“McCarry is the best modern writer on the subject of intrigue — by the breadth of Alan Furst, by the fathom of Eric Ambler, by any measure,” the political satirist P. J. O’Rourke wrote in a review of Mr. McCarry’s “Old Boys” (2004) in The Weekly Standard.

Old Boy is the sixth of seven novels that center on Paul Christopher, an urbane agent for the Outfit (read: the C.I.A.), who first appeared in The Miernik Dossier (1973), an inventive tale told through letters, surveillance reports, diaries and transcripts of phone conversations. The Christopher character — Mr. McCarry’s equivalent of George Smiley — returned the next year in The Tears of Autumn.

The Tears of Autumn, Mr. McCarry’s biggest seller, reimagines the Kennedy assassination as payback by the South Vietnamese — using Cubans and the Mafia as go-betweens — for the White House’s role in the coup that led to the death of President Ngo Dinh Diem weeks before Kennedy was gunned down. Christopher travels the world to prove that his theory is correct.

McCarry’s years as an undercover operative served him well,” the critic Patrick Anderson wrote in The Washington Post in 2005, when Tears was reissued. “Some of the novel’s best moments show Christopher meeting with a variety of revolutionaries, rogues and killers.”

He added, “The Christopher novels are brilliant, but their flaw is that their hero has no flaw — he is too good to be true.”

Although he described his undercover work — the dead drops, the cover stories, the clandestine rendezvous — as unglamorous and tedious, Mr. McCarry said he had surrendered to it as the foundation of his intricately plotted novels.

HAPPY BIRTHDAY, DR. SEUSS! Read Across America Day

Happy Birthday, Dr. Seuss! March 2nd is not only Dr. Seuss's Birthday, but it's also National Read Across America Day, a national program to support and encourage children's reading. NEA's Read Across America is an annual reading motivation and awareness program that calls for every child in every community to celebrate reading on March 2, the birthday of beloved children's author Dr. Seuss. Having been a reading teacher in a former life, I know how important it is to get children reading when they're young. This is a fabulous day, and since I also have a Chocolate Blog, you can enhance the day with chocolate, but that's my bias.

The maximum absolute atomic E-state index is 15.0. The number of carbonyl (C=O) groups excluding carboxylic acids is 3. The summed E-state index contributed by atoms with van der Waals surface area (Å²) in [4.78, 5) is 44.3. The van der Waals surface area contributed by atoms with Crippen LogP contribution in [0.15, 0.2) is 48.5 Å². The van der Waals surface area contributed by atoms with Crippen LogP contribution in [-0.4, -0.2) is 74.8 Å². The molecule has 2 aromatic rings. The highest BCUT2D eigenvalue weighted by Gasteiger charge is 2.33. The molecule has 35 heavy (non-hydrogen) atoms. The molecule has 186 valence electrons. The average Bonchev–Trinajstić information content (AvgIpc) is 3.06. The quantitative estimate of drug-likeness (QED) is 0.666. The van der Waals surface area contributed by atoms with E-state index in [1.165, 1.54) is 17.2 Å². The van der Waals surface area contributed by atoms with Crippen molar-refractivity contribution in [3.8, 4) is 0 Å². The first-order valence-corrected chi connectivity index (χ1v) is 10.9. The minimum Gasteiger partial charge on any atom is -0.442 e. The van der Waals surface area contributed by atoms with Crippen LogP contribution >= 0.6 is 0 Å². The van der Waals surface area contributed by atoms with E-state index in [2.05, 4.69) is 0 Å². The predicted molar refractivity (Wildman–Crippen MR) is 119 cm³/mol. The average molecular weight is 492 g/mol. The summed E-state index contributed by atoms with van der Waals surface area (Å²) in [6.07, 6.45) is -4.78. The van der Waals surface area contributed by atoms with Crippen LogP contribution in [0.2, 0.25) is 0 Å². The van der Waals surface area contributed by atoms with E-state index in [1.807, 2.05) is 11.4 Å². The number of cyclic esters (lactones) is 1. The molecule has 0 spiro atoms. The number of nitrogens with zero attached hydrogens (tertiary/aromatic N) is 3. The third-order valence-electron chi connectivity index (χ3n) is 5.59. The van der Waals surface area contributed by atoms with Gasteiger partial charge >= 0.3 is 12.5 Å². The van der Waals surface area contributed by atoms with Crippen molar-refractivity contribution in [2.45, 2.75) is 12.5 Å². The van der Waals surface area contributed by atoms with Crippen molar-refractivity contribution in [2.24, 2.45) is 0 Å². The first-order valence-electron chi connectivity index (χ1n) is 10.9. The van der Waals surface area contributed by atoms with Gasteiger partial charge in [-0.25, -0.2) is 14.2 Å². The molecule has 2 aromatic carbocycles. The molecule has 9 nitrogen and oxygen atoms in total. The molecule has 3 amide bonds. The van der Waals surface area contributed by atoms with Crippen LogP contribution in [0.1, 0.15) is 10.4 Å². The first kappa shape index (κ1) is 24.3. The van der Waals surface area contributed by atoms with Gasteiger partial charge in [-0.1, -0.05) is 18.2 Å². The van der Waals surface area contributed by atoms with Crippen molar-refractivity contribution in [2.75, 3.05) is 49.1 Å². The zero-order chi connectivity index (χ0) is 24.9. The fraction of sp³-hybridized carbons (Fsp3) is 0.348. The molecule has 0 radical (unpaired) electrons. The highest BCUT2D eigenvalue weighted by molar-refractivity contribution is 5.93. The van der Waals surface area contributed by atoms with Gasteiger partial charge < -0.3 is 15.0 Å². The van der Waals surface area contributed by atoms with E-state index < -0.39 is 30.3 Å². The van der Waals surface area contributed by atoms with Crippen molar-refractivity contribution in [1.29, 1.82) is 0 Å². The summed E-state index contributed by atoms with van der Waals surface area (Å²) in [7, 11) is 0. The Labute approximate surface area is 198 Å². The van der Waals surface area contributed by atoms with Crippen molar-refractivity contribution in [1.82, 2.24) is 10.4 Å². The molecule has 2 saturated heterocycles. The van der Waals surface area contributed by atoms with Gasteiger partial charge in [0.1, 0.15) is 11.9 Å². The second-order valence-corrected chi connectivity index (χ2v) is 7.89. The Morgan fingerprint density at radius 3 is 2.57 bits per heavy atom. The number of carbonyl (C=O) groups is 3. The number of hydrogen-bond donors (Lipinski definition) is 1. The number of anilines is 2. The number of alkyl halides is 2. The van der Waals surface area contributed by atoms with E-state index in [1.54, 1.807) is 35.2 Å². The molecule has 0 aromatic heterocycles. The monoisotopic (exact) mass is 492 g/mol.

The more that you read, the more things you will know. 
The more you learn, the more places you'll go." 
— Dr. Seuss, I Can Read With My Eyes Shut!

Even though Green Eggs & Ham is the most popular of the 'food' Seuss books, and, by all means read it and make some green eggs and ham, since it's Dr. Seuss's Birthday, read Happy Birthday to You and Bake a Cake!  Check out a copy from your library or buy a copy and read it to or with a child. To enhance the experience, bake a few chocolate cakes, cupcakes or buy a chocolate Sheet Cake, and have the children decorate.

You could also read Thidwick, the Big-Hearted Moose and serve Chocolate Mousse sprinkled with red candy hearts.

Here's a classic recipe for Cat in the Hat Cookies: Melt white chocolate in the microwave. Dip a round cracker or cookie in the white chocolate, place on wax paper and top with a marshmallow. Allow to cool. Pipe bright red icing as rings around the marshmallow and cover the top.

And from Parents Connect, here's a recipe for  Dr. Seuss's Sneetch Treats. Perfect as a companion to reading The Sneetches.

Dr Seuss's Sneetch Treats

8 ounces butter, melted
1 1/2 cups brown sugar
2 eggs
1 tsp vanilla
1-1/2 cups flour
1 tsp baking soda
1/2 tsp salt
3 1/2 cups uncooked, 1-minute oatmeal
1/2 cup chopped walnuts
1 cup golden raisins
2 chocolate bars, chopped into squares
6 large marshmallows
Wooden skewers soaked in water or BBQ forks

Preheat oven to 350°
Combine melted butter, brown sugar, eggs, and vanilla in a bowl. Mix well.
In separate bowl, combine flour, baking soda, and salt. Slowly add to butter mixture.
Add oatmeal, walnuts, and raisins. Mix well.